The Rwandan government has violated the basic rights of tens of thousands of people by forcing them to abandon their homes in rural areas and move to makeshift dwellings in government-designated sites, Human Rights Watch charged in a report released today.

The government's massive plan to reorganize life in the rural areas, known as the National Habitat Policy, decreed an end to Rwandans' customary way of living in dispersed homesteads. Many homeowners were forced to destroy their own homes and many families lived for more than a year in hovels made of sticks, mud, and banana leaves.  
Some who resisted the plan were punished with fines or jail terms, the Human Rights Watch report says. The 91-page report, "Uprooting the Rural Poor in Rwanda," says that from early 1997 through the end of 2000 hundreds of thousands of Rwandans living in Kibungo, Mutara, Kigali-rural, and Ruhengeri provinces left their homes for the sites. Ninety percent of Rwandans live in the countryside and are supposed to be affected by the policy.  
"The Rwandan government has caused terrible suffering for the poor people out in the hills," said Alison Des Forges, Senior Advisor to the Africa Division of Human Rights Watch. "It has also made many people angry at a time when opposition political movements are growing among Rwandans inside and outside the country."  
The policy has affected both the minority Tutsi, the people targeted by a genocide in 1994, and people of the majority Hutu ethnic group. The genocide and a simultaneous war between the then government of Rwanda and the Rwandan Patriotic Front left many widows and orphans. According to the report, many households headed by these women and children have suffered most from the enforced relocation.  
Commenting on the absence of substantial protest against the relocation, one Tutsi widow told Human Rights Watch researchers, "You can't expect us to sleep with an empty stomach and then have the strength to complain." Using the Kinyarwanda term for the government-designated sites, she continued, "We need to deal with living in the umudugudu just like we deal with losing members of our family."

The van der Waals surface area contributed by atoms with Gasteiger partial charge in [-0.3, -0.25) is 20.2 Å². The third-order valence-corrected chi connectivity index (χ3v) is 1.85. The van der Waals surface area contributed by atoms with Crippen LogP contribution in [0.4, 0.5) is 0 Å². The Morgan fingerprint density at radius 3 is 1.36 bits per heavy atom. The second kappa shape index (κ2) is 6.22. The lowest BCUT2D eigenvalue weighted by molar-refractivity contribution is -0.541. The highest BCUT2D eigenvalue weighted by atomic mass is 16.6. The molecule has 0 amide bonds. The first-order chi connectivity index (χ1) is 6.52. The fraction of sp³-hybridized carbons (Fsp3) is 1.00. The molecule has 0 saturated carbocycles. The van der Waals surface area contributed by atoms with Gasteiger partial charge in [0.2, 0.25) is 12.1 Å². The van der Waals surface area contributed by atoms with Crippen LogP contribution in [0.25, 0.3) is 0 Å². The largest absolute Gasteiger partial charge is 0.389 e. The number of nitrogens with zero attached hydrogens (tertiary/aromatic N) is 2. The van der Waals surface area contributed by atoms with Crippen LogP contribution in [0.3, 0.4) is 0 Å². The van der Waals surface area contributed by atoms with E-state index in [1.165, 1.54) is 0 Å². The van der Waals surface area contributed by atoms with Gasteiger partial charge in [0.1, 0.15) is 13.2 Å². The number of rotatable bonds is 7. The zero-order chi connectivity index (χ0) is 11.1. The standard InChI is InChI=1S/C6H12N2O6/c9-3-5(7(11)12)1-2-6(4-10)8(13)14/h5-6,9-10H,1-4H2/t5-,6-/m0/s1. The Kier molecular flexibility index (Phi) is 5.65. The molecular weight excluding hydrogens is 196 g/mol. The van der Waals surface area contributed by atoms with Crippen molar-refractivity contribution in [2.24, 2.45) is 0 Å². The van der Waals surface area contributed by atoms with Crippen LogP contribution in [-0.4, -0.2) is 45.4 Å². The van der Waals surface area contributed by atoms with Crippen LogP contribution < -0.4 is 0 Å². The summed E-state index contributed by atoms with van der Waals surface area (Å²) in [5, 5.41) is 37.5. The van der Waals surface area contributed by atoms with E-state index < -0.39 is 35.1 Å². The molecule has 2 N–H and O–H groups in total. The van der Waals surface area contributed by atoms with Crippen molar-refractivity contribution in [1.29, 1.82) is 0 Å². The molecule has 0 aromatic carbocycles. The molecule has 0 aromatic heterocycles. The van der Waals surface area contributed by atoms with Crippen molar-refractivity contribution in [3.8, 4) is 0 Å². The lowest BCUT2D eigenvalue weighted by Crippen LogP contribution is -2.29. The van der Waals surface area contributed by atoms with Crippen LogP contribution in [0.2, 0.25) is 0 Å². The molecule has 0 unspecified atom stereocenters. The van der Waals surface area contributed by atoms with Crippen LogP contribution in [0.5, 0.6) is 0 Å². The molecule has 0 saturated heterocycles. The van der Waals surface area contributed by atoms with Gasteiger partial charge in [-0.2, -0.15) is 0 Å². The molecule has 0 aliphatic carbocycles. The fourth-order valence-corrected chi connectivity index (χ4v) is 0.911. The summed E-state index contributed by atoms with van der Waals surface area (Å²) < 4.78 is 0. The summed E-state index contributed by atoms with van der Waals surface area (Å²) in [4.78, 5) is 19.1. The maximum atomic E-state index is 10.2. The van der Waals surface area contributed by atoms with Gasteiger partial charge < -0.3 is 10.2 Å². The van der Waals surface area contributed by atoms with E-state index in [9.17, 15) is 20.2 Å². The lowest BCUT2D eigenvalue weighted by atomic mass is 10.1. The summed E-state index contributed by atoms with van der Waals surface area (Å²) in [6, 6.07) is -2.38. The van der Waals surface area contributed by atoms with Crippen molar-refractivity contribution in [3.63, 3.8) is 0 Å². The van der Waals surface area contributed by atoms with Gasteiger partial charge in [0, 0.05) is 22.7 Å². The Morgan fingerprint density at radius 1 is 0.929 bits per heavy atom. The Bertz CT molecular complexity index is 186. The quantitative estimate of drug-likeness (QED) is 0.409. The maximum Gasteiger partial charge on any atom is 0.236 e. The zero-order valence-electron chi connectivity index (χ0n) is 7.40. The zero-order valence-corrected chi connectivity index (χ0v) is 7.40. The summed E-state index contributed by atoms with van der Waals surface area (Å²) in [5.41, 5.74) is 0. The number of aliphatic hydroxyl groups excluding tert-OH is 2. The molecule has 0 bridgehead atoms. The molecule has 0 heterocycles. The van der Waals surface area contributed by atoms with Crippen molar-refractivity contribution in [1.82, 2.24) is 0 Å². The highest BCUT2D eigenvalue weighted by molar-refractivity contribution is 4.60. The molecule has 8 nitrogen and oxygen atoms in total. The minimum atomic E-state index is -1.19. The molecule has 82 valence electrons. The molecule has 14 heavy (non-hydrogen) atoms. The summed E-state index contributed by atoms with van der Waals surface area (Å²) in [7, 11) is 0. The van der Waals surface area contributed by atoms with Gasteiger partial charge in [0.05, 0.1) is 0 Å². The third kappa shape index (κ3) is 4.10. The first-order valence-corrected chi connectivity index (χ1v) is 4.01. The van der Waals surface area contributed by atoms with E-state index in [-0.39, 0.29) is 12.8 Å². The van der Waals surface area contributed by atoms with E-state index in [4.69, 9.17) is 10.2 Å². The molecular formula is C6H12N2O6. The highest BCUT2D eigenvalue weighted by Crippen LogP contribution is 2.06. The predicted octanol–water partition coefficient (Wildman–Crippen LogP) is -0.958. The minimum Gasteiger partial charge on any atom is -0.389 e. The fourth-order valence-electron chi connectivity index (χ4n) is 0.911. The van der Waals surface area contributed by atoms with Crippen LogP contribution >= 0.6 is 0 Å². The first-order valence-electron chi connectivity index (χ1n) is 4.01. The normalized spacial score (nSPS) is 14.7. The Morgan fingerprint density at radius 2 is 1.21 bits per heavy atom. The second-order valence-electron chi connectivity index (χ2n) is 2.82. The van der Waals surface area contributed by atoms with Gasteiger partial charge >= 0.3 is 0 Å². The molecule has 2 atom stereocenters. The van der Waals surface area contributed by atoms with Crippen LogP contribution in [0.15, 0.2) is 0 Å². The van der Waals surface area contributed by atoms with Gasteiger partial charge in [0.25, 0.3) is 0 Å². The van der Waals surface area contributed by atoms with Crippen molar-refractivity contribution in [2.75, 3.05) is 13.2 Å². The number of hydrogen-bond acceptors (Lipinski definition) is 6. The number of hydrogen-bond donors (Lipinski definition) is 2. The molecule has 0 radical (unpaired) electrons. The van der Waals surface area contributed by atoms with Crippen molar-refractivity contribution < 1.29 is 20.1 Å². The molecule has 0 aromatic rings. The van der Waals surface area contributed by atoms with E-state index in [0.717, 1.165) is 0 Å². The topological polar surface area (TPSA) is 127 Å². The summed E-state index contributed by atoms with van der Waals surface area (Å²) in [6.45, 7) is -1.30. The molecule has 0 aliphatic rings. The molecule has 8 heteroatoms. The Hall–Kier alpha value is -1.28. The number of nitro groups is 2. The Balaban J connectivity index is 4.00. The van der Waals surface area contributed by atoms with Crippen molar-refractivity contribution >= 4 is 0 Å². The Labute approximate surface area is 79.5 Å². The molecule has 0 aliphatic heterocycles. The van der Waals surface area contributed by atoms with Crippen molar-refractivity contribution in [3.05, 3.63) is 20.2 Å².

Many donors knew money given to resettle refugees who returned from exile beginning in 1994 also facilitated the rural reorganization that forced tens of thousands of people from their homes, but they continued nonetheless to deliver millions of dollars of aid.  
While implementing the relocation, government authorities ordered landholders to divide their lands with returnees or even to cede them all their fields. Those who gave up all their land moved to the government-established sites where they now have only small gardens. In some cases, military officers or businessmen with government connections have appropriated large holdings of land from the poor, a practice purportedly justified by the supposedly greater productivity of larger holdings. The government is now focusing on reforming landholding rather than on forcing further villagization. It is proposing to eliminate all the small holdings of millions of poor farmers and is seeking international funding to pay for this.  
"Making agriculture more productive is imperative, but progress towards that laudable goal must not be made at the expense of the human rights," said Des Forges. "Donors seeking to support beneficial change in Rwanda must consider how proposed reforms will affect the lives of all Rwandans."